Construction

Coolroom panel slip joint section

To isolate unwanted machine vibration it was once sufficient to mount the offending equipment on a piece of cork or felt. However today, with greater knowledge and higher expected standards this traditional solution is now inadequate.

Coolroom corner joint

Avoidance of thermal bridging is important for two reasons: firstly, as legislation and energy awareness leads to increased scrutiny of operation systems, manufacturers are becoming more mindful of reducing further energy usage; secondly, expensive damage can occur when water vapour condenses to liquid form on the exterior of an AHU. The insulation in an air handling system should form an uninterrupted boundary that defines the moving airstream. GJ Walker AHUs are tested and manufactured to BS 1886:1998 for thermal bridges ensuring such continuity exists.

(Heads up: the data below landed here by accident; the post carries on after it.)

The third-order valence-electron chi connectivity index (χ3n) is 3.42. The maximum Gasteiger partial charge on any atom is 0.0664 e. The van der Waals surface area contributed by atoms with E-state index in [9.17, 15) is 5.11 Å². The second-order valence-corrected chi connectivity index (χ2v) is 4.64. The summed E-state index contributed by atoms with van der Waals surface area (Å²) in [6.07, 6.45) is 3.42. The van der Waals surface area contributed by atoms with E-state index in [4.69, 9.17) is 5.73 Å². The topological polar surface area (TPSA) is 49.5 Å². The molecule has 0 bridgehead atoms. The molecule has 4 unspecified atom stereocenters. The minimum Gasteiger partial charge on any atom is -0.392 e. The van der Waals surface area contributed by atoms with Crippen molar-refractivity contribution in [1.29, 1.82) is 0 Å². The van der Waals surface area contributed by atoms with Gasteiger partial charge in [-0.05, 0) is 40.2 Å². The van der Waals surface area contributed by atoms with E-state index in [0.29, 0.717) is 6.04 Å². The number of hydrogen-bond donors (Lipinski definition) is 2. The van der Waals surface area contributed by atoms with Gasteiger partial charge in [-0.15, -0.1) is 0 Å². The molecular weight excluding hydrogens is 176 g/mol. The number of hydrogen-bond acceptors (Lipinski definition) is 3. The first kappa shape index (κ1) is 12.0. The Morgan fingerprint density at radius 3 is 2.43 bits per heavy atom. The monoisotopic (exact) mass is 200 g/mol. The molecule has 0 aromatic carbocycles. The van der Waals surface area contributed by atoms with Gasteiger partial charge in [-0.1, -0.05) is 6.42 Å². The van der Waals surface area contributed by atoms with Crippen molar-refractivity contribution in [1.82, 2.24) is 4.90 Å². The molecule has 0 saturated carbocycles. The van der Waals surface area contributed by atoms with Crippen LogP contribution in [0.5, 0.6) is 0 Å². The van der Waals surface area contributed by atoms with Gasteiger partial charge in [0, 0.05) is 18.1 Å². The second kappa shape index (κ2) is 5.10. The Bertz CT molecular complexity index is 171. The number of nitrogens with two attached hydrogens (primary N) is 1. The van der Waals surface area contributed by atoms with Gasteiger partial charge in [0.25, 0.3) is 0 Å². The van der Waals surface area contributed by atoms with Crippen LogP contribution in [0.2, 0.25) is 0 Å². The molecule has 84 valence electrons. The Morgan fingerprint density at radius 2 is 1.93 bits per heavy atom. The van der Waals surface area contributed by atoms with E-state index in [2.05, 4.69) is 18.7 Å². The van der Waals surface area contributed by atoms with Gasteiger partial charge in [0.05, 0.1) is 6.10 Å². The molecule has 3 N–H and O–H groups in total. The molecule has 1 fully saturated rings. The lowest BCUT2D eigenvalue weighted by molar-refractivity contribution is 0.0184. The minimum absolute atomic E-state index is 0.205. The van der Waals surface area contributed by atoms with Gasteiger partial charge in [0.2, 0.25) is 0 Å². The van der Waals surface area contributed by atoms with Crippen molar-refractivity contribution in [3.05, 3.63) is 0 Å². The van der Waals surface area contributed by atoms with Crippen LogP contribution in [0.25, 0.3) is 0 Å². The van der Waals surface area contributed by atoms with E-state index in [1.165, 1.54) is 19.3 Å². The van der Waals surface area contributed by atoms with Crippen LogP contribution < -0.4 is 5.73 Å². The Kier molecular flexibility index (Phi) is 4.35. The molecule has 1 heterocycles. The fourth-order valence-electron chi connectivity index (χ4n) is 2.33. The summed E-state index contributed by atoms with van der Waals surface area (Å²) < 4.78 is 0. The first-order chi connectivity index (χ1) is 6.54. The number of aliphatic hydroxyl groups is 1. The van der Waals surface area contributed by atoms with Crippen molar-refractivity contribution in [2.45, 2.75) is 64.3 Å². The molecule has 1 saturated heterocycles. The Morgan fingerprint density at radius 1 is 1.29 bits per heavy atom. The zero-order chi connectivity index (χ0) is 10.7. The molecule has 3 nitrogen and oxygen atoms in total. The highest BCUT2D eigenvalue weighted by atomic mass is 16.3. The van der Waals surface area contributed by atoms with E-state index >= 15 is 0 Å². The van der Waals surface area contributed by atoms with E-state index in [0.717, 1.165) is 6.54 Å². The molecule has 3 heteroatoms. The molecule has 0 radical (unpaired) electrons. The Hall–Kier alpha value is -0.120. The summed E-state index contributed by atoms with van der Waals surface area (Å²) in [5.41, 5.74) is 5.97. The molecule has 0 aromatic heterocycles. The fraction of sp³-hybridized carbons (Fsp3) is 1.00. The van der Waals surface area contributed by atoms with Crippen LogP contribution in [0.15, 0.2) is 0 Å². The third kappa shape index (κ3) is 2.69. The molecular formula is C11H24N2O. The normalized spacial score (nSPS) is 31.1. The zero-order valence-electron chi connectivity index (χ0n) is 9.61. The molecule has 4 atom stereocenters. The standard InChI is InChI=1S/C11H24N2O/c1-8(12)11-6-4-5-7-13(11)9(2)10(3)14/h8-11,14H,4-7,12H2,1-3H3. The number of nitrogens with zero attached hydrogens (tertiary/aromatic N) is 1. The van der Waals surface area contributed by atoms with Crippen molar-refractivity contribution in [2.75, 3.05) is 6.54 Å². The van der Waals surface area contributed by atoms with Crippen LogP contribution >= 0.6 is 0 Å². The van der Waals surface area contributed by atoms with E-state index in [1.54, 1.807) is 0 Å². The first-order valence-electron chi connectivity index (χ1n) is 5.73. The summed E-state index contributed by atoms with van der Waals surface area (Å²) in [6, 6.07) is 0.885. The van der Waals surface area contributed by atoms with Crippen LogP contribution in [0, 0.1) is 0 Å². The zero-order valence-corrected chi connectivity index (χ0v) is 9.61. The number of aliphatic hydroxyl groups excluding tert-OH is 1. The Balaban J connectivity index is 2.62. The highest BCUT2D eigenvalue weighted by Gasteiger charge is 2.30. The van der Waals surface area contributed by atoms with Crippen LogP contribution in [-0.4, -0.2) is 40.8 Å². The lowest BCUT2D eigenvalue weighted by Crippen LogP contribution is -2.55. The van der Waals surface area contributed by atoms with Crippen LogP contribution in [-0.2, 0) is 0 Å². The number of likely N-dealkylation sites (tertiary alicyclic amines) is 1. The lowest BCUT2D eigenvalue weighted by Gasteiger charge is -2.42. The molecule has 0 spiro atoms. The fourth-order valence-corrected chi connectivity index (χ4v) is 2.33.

Spring mount

To isolate unwanted machine vibration it was once sufficient to mount the offending equipment on a piece of cork or felt. However today, with greater knowledge and higher expected standards, this traditional solution is now inadequate. Improved building designs are allowing lighter more flexible structures to be used. At the same time more powerful air handling systems may often be installed in upper plant rooms. The most effective way to isolate vibration and subsequent noise is to incorporate spring mounts and flexible connections internally. Factory built units with such features are cost effective, reducing not only site labour but also further anti-vibration and acoustic treatment.

Coolroom base joint

Australian Standards state positive removal of condensate must occur at all times. By grading the insulation beneath the air handling unit stainless steel tray and cross breaking the tray ensures such removal.